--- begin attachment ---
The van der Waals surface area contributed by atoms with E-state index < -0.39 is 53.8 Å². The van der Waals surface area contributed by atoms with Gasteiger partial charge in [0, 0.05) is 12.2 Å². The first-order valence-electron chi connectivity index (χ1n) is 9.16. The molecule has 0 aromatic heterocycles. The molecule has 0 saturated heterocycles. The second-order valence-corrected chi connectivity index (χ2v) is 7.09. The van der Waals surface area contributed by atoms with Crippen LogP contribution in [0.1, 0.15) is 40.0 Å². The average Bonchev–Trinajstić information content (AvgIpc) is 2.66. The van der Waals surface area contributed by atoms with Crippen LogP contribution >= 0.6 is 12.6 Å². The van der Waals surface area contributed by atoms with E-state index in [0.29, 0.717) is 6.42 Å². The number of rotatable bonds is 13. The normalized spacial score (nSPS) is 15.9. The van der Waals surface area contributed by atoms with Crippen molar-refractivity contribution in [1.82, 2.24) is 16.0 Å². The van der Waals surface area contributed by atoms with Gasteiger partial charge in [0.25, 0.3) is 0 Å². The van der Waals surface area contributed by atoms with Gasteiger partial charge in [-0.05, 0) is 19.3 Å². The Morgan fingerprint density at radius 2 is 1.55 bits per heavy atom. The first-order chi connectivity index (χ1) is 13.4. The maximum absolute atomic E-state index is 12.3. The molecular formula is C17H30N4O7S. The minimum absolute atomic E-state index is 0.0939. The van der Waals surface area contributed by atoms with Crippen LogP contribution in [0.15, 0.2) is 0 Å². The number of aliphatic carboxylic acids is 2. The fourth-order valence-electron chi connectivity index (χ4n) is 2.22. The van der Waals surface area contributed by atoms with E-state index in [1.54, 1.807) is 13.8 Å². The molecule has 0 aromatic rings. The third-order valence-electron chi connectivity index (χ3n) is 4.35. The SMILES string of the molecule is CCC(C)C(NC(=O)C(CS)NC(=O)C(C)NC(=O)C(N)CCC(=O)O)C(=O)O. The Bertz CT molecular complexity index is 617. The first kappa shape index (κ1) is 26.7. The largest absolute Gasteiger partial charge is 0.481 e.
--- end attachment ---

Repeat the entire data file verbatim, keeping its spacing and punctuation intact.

The van der Waals surface area contributed by atoms with E-state index < -0.39 is 53.8 Å². The van der Waals surface area contributed by atoms with Gasteiger partial charge in [0, 0.05) is 12.2 Å². The first-order valence-electron chi connectivity index (χ1n) is 9.16. The molecule has 0 aromatic heterocycles. The molecule has 0 saturated heterocycles. The second-order valence-corrected chi connectivity index (χ2v) is 7.09. The van der Waals surface area contributed by atoms with Crippen LogP contribution in [0.1, 0.15) is 40.0 Å². The average Bonchev–Trinajstić information content (AvgIpc) is 2.66. The van der Waals surface area contributed by atoms with Crippen LogP contribution >= 0.6 is 12.6 Å². The van der Waals surface area contributed by atoms with E-state index in [0.29, 0.717) is 6.42 Å². The number of rotatable bonds is 13. The normalized spacial score (nSPS) is 15.9. The van der Waals surface area contributed by atoms with Crippen molar-refractivity contribution in [1.82, 2.24) is 16.0 Å². The van der Waals surface area contributed by atoms with Gasteiger partial charge in [0.25, 0.3) is 0 Å². The van der Waals surface area contributed by atoms with Gasteiger partial charge in [-0.05, 0) is 19.3 Å². The Morgan fingerprint density at radius 2 is 1.55 bits per heavy atom. The first-order chi connectivity index (χ1) is 13.4. The maximum absolute atomic E-state index is 12.3. The molecular formula is C17H30N4O7S. The minimum absolute atomic E-state index is 0.0939. The van der Waals surface area contributed by atoms with Crippen LogP contribution in [0.15, 0.2) is 0 Å². The number of aliphatic carboxylic acids is 2. The fourth-order valence-electron chi connectivity index (χ4n) is 2.22. The van der Waals surface area contributed by atoms with E-state index in [1.54, 1.807) is 13.8 Å². The molecule has 0 aromatic rings. The third-order valence-electron chi connectivity index (χ3n) is 4.35. The SMILES string of the molecule is CCC(C)C(NC(=O)C(CS)NC(=O)C(C)NC(=O)C(N)CCC(=O)O)C(=O)O. The Bertz CT molecular complexity index is 617. The first kappa shape index (κ1) is 26.7. The largest absolute Gasteiger partial charge is 0.481 e.